Yes, fertilizers exist that don’t make use of fossil fuels; however, the use of petoreluaem based fertilizers have become a mainstay of modern industrial agriculture. This use of fossil fuels for fertilizer has led to the agriculture sector’s carbon footprint being as large as it is. The transportation of the fuel then as a fertilizer leads to large bills and emissions. Now, a farm in Kenya has started producing fertilizer using solar power. The process uses water to create hydrogen which then gets some nitrogen to form liquid ammonia, a key fertilizer.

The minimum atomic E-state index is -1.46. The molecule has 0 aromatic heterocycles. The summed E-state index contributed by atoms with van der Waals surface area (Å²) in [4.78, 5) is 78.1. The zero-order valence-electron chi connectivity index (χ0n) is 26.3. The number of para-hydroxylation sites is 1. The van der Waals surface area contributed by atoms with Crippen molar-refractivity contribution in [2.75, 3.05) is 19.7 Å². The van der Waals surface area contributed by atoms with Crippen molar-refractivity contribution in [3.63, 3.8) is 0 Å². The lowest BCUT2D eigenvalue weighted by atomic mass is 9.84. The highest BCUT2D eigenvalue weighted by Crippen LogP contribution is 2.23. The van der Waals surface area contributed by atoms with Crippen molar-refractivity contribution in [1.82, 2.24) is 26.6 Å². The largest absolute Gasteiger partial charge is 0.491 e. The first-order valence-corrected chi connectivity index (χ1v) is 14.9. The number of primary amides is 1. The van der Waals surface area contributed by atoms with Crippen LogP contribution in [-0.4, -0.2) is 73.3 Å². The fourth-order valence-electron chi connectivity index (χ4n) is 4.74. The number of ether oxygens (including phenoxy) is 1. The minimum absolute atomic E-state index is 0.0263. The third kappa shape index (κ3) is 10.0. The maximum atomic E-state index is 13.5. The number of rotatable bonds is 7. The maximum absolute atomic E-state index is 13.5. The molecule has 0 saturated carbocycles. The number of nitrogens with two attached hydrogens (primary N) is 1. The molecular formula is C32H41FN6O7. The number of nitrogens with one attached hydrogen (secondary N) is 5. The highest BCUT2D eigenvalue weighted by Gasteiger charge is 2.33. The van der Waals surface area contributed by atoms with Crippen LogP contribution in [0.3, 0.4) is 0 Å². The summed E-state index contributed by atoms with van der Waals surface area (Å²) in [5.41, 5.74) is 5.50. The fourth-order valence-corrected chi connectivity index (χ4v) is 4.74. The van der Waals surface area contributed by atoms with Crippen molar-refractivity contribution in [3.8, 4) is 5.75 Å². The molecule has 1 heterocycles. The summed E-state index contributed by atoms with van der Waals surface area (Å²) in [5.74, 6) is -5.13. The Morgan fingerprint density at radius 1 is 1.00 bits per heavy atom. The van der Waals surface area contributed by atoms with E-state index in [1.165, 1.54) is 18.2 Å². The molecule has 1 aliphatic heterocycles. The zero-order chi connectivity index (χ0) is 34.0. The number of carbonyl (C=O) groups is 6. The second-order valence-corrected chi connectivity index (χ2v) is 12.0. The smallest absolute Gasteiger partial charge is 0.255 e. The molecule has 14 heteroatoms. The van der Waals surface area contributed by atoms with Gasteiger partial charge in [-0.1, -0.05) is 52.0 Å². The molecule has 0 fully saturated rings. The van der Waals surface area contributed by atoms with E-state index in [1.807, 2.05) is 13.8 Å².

Green ammonia, made from water using clean power, promises to curb the climate impact of fertilizer. If produced on site, it could have the added benefit of insulating growers from supply shocks.
“The average bag of fertilizer in sub-Saharan Africa travels 10,000 kilometers,” Talus founder Hiro Iwanaga told Bloomberg. With a small green ammonia plant, like the one coming online in Kenya, “you can locally produce a critical raw material, carbon free